• Cereal Boxes
  • Cartons (soda and beer)
  • Corrugated Cardboard (flattened, no bigger than 4’x3’x12″ stacks)
  • Egg Cartons
  • Envelopes (paper, manila and window)
  • Frozen Food Boxes (white inside)
  • Glass Bottles and Jars (brown, green and clear only)
  • Newspapers, Magazines, Catalogs, TV Guides and Phone Books
  • Plastic Bottles (no lids, deli containers or plastic tubs allowed)
  • Paper (office paper, construction paper, junk mail, post it notes and wrapping paper).  Shredded paper is accepted as long as it is placed in a paper bag and closed on top.
  • Toilet Paper and Paper Towel Rolls

There are several items that are no longer allowed to be collected in your regular Hendersonville household trash bins because they have been banned from our landfills.  These items must be recycled:

  • Aluminum Cans
  • Bottles From ABC Permitted Businesses
  • Corrugated Cardboard
  • Lead Acid Batteries
  • Oil Filters
  • Plastic Bottles
  • Used Tires
  • White Goods or Appliances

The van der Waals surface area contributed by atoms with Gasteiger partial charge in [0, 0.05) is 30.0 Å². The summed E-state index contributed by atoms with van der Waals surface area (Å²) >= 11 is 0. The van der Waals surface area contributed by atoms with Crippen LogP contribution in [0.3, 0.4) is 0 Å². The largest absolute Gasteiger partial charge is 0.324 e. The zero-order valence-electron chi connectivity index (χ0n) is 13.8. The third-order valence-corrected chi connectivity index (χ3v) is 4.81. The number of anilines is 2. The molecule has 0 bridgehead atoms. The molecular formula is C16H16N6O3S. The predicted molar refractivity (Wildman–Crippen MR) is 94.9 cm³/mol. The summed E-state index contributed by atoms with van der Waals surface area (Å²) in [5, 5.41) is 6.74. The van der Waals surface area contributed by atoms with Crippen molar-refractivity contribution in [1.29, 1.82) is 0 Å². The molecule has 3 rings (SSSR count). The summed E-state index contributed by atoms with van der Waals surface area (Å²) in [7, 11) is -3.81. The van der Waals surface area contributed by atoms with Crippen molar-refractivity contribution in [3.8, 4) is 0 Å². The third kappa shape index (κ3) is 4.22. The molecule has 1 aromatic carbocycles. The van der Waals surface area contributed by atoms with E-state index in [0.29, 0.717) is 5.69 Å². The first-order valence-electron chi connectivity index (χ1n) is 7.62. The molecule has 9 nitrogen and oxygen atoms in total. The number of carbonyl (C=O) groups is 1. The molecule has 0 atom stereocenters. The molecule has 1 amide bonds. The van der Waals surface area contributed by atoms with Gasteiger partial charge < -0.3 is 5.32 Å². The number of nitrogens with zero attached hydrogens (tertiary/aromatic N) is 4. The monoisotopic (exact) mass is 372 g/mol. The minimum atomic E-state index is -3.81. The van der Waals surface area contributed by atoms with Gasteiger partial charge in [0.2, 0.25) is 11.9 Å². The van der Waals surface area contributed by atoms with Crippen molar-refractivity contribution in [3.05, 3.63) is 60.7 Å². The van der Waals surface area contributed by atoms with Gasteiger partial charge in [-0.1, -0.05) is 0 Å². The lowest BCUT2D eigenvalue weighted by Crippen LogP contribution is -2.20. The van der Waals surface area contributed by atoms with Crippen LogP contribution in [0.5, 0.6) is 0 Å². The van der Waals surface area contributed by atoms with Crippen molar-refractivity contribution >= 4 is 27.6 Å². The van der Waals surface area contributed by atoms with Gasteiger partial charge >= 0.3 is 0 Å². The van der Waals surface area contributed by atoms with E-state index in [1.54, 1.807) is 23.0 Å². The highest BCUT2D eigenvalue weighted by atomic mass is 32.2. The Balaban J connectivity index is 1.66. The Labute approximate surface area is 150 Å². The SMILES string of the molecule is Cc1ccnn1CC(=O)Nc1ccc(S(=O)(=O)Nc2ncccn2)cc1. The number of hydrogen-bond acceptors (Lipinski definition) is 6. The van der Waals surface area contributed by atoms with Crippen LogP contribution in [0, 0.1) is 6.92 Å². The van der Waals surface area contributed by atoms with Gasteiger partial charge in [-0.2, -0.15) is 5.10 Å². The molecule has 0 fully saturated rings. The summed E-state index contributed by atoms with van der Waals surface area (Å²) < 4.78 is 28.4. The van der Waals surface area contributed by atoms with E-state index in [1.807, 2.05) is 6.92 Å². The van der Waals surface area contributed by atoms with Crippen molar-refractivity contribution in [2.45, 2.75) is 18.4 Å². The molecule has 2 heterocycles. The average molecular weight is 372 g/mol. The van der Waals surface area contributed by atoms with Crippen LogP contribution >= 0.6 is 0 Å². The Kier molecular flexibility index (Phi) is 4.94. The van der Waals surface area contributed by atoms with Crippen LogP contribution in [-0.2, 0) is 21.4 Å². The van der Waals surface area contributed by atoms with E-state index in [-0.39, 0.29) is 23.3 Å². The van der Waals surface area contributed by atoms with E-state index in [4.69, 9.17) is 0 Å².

• Wooden Pallets
  • Yard Trash (lawn clippings, shrub trimmings, etc)

Yard waste from your Hendersonville yard can be placed in an open container and set out for collection with your regular trash.  Do not bag it up and do not mix it in with your regular trash.  It is collected and ground into mulch to distribute to Hendersonville residents at a later time for free.  If you have old appliances that need to be picked up, contact the City of Hendersonville and let them know that you will be leaving them at your curbside for pickup.  Make sure to remove the doors from refrigerators and freezers for safety.

Used tires can be placed at curbside for pickup as long as they aren’t set on a rim.  They can also be brought to the Henderson County Transfer Station (828-697-4505) during normal business hours.  The transfer station will also accept lead acid batteries.  But, it’s best to return the battery to the store you bought it from.  Rechargeable batteries can also be taken to the transfer station.  Regular batteries (AAA, AA, C and D) can be thrown out with your regular household waste.

We live in a beautiful area of the country and we want to do everything we can to keep it that way.  By making it easy to recycle in Hendersonville, we are doing our part to help keep this place beautiful for our children and our children’s children.

Rich Cooke, your Western North Carolina real estate specialist